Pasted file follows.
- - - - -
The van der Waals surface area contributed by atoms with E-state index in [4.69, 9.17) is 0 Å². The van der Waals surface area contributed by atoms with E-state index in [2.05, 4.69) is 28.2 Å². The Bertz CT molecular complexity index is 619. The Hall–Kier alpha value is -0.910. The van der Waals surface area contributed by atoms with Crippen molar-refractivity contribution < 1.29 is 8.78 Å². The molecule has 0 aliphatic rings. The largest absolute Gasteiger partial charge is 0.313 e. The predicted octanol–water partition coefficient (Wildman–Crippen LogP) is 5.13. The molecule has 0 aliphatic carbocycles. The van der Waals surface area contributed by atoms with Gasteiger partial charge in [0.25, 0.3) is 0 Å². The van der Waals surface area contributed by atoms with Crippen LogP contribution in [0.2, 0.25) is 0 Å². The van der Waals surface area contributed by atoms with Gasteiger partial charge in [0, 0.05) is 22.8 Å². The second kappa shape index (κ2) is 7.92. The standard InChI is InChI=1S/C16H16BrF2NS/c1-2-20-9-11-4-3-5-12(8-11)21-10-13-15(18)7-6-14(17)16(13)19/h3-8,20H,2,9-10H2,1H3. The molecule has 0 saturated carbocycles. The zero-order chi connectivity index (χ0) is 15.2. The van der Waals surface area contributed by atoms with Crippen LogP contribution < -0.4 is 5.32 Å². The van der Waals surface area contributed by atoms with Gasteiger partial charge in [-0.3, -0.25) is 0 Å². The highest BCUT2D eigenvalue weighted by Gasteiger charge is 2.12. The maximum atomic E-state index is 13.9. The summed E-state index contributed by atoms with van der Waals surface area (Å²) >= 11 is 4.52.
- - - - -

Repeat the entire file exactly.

The van der Waals surface area contributed by atoms with E-state index in [4.69, 9.17) is 0 Å². The van der Waals surface area contributed by atoms with E-state index in [2.05, 4.69) is 28.2 Å². The Bertz CT molecular complexity index is 619. The Hall–Kier alpha value is -0.910. The van der Waals surface area contributed by atoms with Crippen molar-refractivity contribution < 1.29 is 8.78 Å². The molecule has 0 aliphatic rings. The largest absolute Gasteiger partial charge is 0.313 e. The predicted octanol–water partition coefficient (Wildman–Crippen LogP) is 5.13. The molecule has 0 aliphatic carbocycles. The van der Waals surface area contributed by atoms with Gasteiger partial charge in [0.25, 0.3) is 0 Å². The van der Waals surface area contributed by atoms with Crippen LogP contribution in [0.2, 0.25) is 0 Å². The van der Waals surface area contributed by atoms with Gasteiger partial charge in [0, 0.05) is 22.8 Å². The second kappa shape index (κ2) is 7.92. The standard InChI is InChI=1S/C16H16BrF2NS/c1-2-20-9-11-4-3-5-12(8-11)21-10-13-15(18)7-6-14(17)16(13)19/h3-8,20H,2,9-10H2,1H3. The molecule has 0 saturated carbocycles. The zero-order chi connectivity index (χ0) is 15.2. The van der Waals surface area contributed by atoms with Crippen LogP contribution < -0.4 is 5.32 Å². The van der Waals surface area contributed by atoms with Gasteiger partial charge in [-0.3, -0.25) is 0 Å². The highest BCUT2D eigenvalue weighted by Gasteiger charge is 2.12. The maximum atomic E-state index is 13.9. The summed E-state index contributed by atoms with van der Waals surface area (Å²) >= 11 is 4.52.